killings and torture," the report by the commission said,
adding: "These violations and abuses were not of the same gravity,
frequency and scale as those committed by government forces and the
Shabbiha," or pro-government militants.
The Lebanon kidnappings underscored the fragile balance in the
country, where sectarian tensions are deep. The government is a
delicate and often dysfunctional offset between rival camps—with
parties allied with the Shiite Hezbollah militia and political party
dominating government posts, and opposition Sunni and Christian
factions controlling some institutions. Feudal-like political leaders
rule local areas. The country´s army, under the 1989 accord that
ended Lebanon´s 15-year civil war, is supposed to maintain neutrality.
Lebanon´s divisions are so deep that any intervention by the
country´s security forces risks making matters worse, according to
Khaldoun al-Charif, an adviser to Prime Minister Najib Mikati. He
said calls were being made to all political faction leaders to
contain the crisis.
"The role of the government is to try to preserve the balance as much
as possible to keep the country from imploding," said Mr. Charif.
But several observers and officials, including those allied with anti-
Syrian factions in government, saw Wednesday´s events as a deliberate
attempt by the Assad regime and its allies in Lebanon to widen the
sphere of the conflict to deflect the increasing international
pressure on Damascus.
"This is an attempt to plant Syria´s problems in Lebanon," said
Khaled Daher, a Lebanese lawmaker with the anti-Syrian March 14 bloc.
Questions surround the clan that took responsibility for the recent
kidnappings. The Meqdads, like several other Shiite clans that hail
from Lebanon´s eastern Bekaa Valley, maintain virtual private armies
and have long had a troubled relationship with the Lebanese state, as
well as with the country´s two most powerful and organized Shiite
militia and political parties, Hezbollah and the Amal movement.
On Wednesday, the Beirut-based al-Mayadeen television station
broadcast what it said were armed members of the Meqdad family. One
could be heard interrogating two captive Syrians identifying
themselves as members of the Free Syrian Army, or FSA, the grouping
of local militias and defected soldiers fighting President Assad´s
On Monday, an FSA unit said it had abducted Hassan Salim Meqdad, a
Lebanese national in Syria, and accused him of being a member of
Hezbollah. It claimed that Mr. Meqdad had entered Syria with almost
1,500 Hezbollah members to fight alongside the Assad regime.
Although Hezbollah has long backed the Assad regime, it issued a
statement Tuesday denying this, adding that Mr. Meqdad wasn´t a
member of its organization.
People close to Hezbollah said the group was "exercising maximum
restraint" to avoid being dragged into sectarian war in Lebanon and
worse, a Shiite-on-Shiite fight. Hezbollah appeared to be controlling
its constituents against showing force in the streets.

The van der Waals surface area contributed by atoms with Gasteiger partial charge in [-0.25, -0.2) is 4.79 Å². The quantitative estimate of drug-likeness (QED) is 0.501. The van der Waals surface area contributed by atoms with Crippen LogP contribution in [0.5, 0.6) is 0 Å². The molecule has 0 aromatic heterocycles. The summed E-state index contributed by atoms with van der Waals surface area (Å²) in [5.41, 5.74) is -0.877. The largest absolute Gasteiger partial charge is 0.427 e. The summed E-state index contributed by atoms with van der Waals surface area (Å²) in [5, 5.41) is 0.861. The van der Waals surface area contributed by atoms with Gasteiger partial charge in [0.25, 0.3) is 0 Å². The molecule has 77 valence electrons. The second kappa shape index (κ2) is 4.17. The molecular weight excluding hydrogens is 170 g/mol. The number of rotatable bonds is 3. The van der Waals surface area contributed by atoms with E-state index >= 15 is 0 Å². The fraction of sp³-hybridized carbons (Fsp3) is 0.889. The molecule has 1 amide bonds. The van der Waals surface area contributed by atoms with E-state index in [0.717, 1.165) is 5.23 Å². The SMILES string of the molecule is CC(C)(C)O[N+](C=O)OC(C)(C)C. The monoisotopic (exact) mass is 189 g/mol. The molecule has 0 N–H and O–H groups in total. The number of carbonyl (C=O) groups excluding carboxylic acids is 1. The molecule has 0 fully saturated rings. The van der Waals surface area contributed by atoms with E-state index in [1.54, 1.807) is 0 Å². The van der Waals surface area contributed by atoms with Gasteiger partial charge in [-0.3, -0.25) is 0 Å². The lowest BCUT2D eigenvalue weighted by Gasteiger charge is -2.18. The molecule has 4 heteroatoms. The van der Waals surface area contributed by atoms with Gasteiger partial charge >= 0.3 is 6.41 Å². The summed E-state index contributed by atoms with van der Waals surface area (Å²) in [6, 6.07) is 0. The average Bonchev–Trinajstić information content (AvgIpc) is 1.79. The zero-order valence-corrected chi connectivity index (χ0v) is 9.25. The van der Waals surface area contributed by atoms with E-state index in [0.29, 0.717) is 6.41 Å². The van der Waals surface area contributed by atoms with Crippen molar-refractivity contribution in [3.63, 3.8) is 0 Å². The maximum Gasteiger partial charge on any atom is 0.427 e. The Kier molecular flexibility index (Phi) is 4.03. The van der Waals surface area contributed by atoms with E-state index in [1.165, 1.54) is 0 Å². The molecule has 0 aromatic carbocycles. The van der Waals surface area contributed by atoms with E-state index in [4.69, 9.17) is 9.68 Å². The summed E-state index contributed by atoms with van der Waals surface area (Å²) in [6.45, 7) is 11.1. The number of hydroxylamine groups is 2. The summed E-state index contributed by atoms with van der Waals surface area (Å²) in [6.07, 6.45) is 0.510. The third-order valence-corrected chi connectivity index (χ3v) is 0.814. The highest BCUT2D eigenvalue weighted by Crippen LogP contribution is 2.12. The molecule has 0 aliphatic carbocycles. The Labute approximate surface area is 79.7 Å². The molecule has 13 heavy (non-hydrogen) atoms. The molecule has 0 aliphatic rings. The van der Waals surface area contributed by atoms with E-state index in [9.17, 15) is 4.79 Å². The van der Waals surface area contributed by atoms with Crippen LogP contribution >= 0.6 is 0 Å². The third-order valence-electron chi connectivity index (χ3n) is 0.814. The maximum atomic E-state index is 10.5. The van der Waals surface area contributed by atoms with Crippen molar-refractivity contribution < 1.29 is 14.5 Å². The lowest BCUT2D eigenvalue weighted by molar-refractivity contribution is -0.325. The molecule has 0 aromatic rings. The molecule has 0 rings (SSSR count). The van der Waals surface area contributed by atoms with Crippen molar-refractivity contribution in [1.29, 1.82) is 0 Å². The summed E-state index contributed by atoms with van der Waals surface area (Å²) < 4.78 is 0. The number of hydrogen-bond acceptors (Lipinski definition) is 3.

"This is an incident when you want Hezbollah to have an active role,
but it´s impossible for it to do so. The stakes are extremely high,"
said Amal Saad-Ghoreyb, a political analyst close to the group.
The Meqdad clan said it kidnapped a Turkish citizen in Beirut on
Wednesday. Later in the day, Lebanon´s New TV broadcast a short
interview of a man it identified as a Turkish appliance-company
worker being held by the clansmen, who said he had been kidnapped
after he left the airport in Beirut earlier in the day.
Turkey´s foreign ministry confirmed late Wednesday that a Turkish
male citizen, Aydin Tufan Tekin, had been taken hostage in Lebanon
and said Turkish diplomats were working to obtain his release.
Lebanese officials couldn´t be immediately reached to comment.
In Syria´s capital, Damascus, a fuel tanker truck exploded Wednesday
near a hotel used as the headquarters and residence of the U.N.
observer mission to Syria, wounding three people, Syrian officials
and state media said.
The attack happened one day before consultations in New York on the
fate of the mission, whose mandate expires by the end of the week.
Syrian state media said a "terrorist armed group"—the term the
government has used for the rebels now waging an insurgency against
it—had attached an explosive device to the fuel truck. Footage from
the early-morning attack in Damascus broadcast by Syrian and Arab
television stations showed a thick black plume of smoke billowing
from the scene shortly after the blast.
No U.N. staff members were injured in the blast, said Juliette Touma,
spokeswoman for the U.N. mission in Syria. Syria´s Deputy Foreign
Minister Faisal al-Mokdad met representatives of the U.N. mission
staying at the hotel and said later that they were unscathed in the
blast, and expressed his government´s pride that not a single member
of the U.N. mission has been harmed since the start of their mandate
in late April.
—Farnaz Fassihi, Nada Raad and Leila Hatoum contributed to this
article. (Copyright © Dow Jones & Company, Inc.) 08/16/12)